Category: Andrew Selkirk

Lincoln cathedral from castle

Lindiana Jones

Lincoln   – Mick ‘Lindiana’ Jones retires   On October 20th2012, I went up to Lincoln, to the Retirement Party for my old friend Mick Jones, the Lincoln City Archaeologist, held in the Galleries of the new or newish museum. Highlight of the evening was entertainment provided by Tom Lane, Director of Archaeological Projects Services […]

Yong_An_Wu_Zhu-wiki

East, West, Who’s Best?

I was down in the very splendid library of the Society for Roman Studies, looking for a book and happened by chance to notice a title Rome and China.   I thought,  ha ha!, this  is a book for me.  Since I am devoting my semi-retirement to writing my ‘big book’,  a history of the […]

Archaeological magazines in Europe – and America: the Paestum experience

  It is always fascinating to find out how archaeological magazines are doing in other countries, and we had a marvellous opportunity to do this at the Annual meeting called the Borsa Mediterranea del Turismo Archeologico which is held every November at Paestum in southern Italy.   Paestum is a marvellous place to visit as […]

Vienna

We have just been to Vienna for a short break.   We had never been to Vienna and we thought it was about time we went. It was intended to be an entirely non-archaeological visit but inevitably archaeology intervened and I began to ask archaeological questions: how and why did Vienna become so important? Vienna […]

Another word on Climate Change

CA’s Editor in Chief discusses the evidence for climate change and wonders whether we are barking up the wrong tree. Our Archaeology 2010 conference at the British Museum was a great success — as recounted elsewhere in this issue. My main role was to chair a session on ‘climate change’, a subject that has become […]

Quangos and Conferences

CA‘s Editor in Chief considers the impact of our next government on heritage issues, and relives his season’s epic round of conferences. An election is coming: by the time you read this, there will be a new government. The pundits tell us that whichever government is elected, a certain retrenchment may be needed in the […]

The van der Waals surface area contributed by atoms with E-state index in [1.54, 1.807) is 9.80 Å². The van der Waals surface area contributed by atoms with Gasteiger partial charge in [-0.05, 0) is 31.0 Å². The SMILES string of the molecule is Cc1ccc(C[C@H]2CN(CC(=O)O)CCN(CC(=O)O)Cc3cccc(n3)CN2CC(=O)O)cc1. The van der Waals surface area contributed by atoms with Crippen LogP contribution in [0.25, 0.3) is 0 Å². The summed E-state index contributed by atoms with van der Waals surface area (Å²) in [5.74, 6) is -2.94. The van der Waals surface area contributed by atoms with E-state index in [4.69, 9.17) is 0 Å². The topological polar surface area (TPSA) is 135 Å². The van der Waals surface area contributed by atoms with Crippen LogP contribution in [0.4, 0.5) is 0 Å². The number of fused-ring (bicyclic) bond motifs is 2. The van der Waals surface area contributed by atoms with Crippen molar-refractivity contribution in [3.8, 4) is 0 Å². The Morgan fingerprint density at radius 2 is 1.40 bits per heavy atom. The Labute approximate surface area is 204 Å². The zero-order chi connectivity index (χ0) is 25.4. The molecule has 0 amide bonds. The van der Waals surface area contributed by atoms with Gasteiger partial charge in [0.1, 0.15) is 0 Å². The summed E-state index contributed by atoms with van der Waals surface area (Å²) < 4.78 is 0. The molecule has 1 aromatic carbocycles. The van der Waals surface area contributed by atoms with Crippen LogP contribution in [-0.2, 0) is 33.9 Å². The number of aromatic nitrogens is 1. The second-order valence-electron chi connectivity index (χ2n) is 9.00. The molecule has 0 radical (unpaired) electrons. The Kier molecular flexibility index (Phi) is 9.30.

Good idea, wrong architect?

CA’s Editor in Chief evaluates the British Museum’s new expansion plan and considers whether the end will justify the means. The British Museum is expanding again. After the triumph of the Great Court building, which has been one of the most successful museum transformations in recent years, the museum is now launched on its next […]

Who champions the amateur?

CA’s Editor in Chief defines the difference between community and amateur archaeology, and cautions not to leave our past to the politicians. It is commonplace today to say interest in archaeology is growing — a feeling well-expressed by Suzie Thomas in her very interesting article Common Ground (p.28). Yet I can’t help feeling that something […]

The Roman Baths: Britain's most profitable museum?

I make a visit to the refurbished Roman Baths at Bath. On 9 September 2010, I was invited down to Bath for a Press Day at the Roman Baths. I had not been there for many years: indeed, I think I last saw the Roman Baths when Barry Cunliffe was still excavating there. I remember […]

Celebrating 250 Issues of CA

Editor in Chief Andrew Selkirk reminisces over 250 issues of Current Archaeology. When I launched Current Archaeology, way back in 1967, I never thought I would be around to see CA 250. Mind you, for the first 206 issues, CA was bi-monthly and since it has become monthly, the numbers are adding up rather more […]

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